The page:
As the economy continues to slowly improve, so do the prospects for entry-level job candidates who are expected to benefit from companies’ need to rebuild “bench strength” after cutting millions of workers during the recession. However, while this year’s crop of 1.7 million college graduates should fare slightly better than last year’s, the job market will remain fiercely competitive, according to a new outlook from global outplacement consultancy Challenger, Gray & Christmas, Inc.
The college graduates who are likely to have the most success are those with the flexibility to go wherever the jobs are and those seeking positions in the occupations expected to see the most growth over the next decade. Among the top fields are accounting and finance, engineering, computer science, sales and marketing, education, and health care and social services.
“Job creation has been stronger in some months than others, but the general trend has been upward. The private sector has seen positive employment gains for 25 consecutive months. The job market still has a long way to go before full recovery, but the good news is that young job seekers with four-year degrees are in growing demand,” said John A. Challenger, chief executive officer of Challenger, Gray & Christmas.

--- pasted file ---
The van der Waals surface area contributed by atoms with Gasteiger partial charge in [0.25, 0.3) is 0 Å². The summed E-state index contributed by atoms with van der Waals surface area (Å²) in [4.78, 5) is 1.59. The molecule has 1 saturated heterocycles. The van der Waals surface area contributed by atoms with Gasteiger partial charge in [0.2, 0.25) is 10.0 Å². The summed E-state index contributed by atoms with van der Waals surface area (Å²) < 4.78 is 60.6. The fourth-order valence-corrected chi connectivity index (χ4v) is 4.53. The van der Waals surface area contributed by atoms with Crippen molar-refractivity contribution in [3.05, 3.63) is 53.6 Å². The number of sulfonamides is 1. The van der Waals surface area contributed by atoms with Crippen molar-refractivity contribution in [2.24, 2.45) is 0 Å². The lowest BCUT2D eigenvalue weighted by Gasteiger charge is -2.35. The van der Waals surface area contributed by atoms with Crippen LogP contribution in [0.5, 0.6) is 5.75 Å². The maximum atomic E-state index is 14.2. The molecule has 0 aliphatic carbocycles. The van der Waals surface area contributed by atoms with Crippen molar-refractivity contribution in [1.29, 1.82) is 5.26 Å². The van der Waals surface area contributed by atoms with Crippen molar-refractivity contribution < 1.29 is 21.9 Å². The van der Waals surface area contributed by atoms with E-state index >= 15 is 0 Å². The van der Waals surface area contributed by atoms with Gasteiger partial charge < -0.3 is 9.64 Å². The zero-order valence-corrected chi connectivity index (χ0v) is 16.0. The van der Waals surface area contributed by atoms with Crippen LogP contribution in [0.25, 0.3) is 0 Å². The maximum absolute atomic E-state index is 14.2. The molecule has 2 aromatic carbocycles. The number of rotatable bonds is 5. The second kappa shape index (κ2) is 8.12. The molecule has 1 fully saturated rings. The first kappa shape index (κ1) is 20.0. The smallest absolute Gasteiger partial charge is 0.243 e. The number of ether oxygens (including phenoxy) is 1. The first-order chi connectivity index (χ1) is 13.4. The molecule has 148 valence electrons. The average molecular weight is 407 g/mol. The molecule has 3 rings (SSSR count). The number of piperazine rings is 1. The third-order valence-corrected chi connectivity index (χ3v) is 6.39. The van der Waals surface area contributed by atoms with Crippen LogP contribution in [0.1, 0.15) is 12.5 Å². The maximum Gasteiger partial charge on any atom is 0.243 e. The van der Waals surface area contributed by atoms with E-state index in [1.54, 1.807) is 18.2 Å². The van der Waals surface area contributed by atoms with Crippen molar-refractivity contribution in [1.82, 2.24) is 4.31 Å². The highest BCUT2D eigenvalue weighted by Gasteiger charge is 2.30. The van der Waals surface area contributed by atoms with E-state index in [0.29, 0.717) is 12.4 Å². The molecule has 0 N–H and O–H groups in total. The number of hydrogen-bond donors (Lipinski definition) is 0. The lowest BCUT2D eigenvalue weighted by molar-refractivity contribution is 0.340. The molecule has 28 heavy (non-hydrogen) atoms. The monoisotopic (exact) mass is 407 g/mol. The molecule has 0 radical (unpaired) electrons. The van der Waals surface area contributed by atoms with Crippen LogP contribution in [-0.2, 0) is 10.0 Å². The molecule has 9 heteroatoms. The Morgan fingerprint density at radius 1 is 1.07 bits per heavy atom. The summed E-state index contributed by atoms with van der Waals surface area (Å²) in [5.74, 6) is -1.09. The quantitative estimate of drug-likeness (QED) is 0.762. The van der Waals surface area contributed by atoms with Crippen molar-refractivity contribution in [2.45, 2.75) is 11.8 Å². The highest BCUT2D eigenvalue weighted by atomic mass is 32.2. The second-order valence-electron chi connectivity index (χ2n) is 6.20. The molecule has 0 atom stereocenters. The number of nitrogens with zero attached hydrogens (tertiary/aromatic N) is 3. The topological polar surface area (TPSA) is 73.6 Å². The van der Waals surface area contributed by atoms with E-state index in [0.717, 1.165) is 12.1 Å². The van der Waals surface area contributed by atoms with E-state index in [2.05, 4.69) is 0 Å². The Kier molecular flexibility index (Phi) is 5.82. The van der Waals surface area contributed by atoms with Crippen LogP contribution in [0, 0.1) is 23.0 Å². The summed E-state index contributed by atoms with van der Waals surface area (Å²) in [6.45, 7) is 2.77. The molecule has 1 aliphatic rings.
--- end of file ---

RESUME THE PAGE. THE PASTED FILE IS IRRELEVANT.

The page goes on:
Indeed, job gains have come in fits and starts. Last year, hiring was strong through early spring, only to drop off in the summer and fall. The private sector averaged 248,000 new payroll jobs from last December through February 2012, but then dropped to just 121,000 new jobs in March, according to the latest data from the Bureau of Labor Statistics (BLS). While the pace of hiring has been volatile throughout the recovery, every month since February 2010 has experienced positive job growth for a total of 4,051,000 new jobs.
Further analysis of BLS data reveals that 20- to 24-year-olds were among the biggest benefactors during the 25 months of consecutive job gains. While the BLS data does not break out employment by age and education level, the 20 to 24 age group is most likely to contain recent graduates. According to the data, the number of employed 20- to 24-year-olds increased by 939,000 from March 2010 through March 2012. The only group to experience larger employment gains was at the opposite end of the age spectrum; the number of workers 55 and older increased by 2,851,000 during the same period.
Age Group Net Employment Change, March 2010 – March 2012
20 – 24: 939,000
25 – 34: 528,000
35 – 44: 199,000
45 – 54: 258,000
Source: U.S. Bureau of Labor Statistics